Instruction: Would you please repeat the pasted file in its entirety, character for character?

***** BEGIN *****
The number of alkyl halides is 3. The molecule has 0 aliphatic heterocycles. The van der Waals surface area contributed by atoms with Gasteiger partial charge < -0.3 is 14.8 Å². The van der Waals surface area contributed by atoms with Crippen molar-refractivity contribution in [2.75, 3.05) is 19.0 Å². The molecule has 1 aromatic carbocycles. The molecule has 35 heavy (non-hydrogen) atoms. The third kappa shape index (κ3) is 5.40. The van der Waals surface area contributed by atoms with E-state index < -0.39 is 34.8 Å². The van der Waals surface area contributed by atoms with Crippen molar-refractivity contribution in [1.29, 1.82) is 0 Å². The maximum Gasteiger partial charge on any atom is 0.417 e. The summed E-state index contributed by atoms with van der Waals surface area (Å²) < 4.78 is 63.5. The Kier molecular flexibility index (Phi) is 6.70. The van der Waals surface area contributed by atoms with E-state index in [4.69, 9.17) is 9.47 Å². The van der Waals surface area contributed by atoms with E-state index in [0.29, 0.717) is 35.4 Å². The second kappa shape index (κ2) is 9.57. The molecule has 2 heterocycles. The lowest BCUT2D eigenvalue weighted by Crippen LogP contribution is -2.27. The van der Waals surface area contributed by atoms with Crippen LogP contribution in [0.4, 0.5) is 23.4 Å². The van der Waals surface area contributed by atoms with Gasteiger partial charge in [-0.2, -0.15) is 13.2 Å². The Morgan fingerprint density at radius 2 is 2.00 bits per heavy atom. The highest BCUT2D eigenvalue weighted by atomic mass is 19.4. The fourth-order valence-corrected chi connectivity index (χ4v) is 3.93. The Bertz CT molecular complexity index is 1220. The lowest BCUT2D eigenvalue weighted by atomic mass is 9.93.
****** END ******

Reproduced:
The number of alkyl halides is 3. The molecule has 0 aliphatic heterocycles. The van der Waals surface area contributed by atoms with Gasteiger partial charge < -0.3 is 14.8 Å². The van der Waals surface area contributed by atoms with Crippen molar-refractivity contribution in [2.75, 3.05) is 19.0 Å². The molecule has 1 aromatic carbocycles. The molecule has 35 heavy (non-hydrogen) atoms. The third kappa shape index (κ3) is 5.40. The van der Waals surface area contributed by atoms with E-state index < -0.39 is 34.8 Å². The van der Waals surface area contributed by atoms with Crippen molar-refractivity contribution in [1.29, 1.82) is 0 Å². The maximum Gasteiger partial charge on any atom is 0.417 e. The summed E-state index contributed by atoms with van der Waals surface area (Å²) < 4.78 is 63.5. The Kier molecular flexibility index (Phi) is 6.70. The van der Waals surface area contributed by atoms with E-state index in [4.69, 9.17) is 9.47 Å². The van der Waals surface area contributed by atoms with E-state index in [0.29, 0.717) is 35.4 Å². The second kappa shape index (κ2) is 9.57. The molecule has 2 heterocycles. The lowest BCUT2D eigenvalue weighted by Crippen LogP contribution is -2.27. The van der Waals surface area contributed by atoms with Crippen LogP contribution in [0.4, 0.5) is 23.4 Å². The van der Waals surface area contributed by atoms with Gasteiger partial charge in [-0.2, -0.15) is 13.2 Å². The Morgan fingerprint density at radius 2 is 2.00 bits per heavy atom. The highest BCUT2D eigenvalue weighted by atomic mass is 19.4. The fourth-order valence-corrected chi connectivity index (χ4v) is 3.93. The Bertz CT molecular complexity index is 1220. The lowest BCUT2D eigenvalue weighted by atomic mass is 9.93.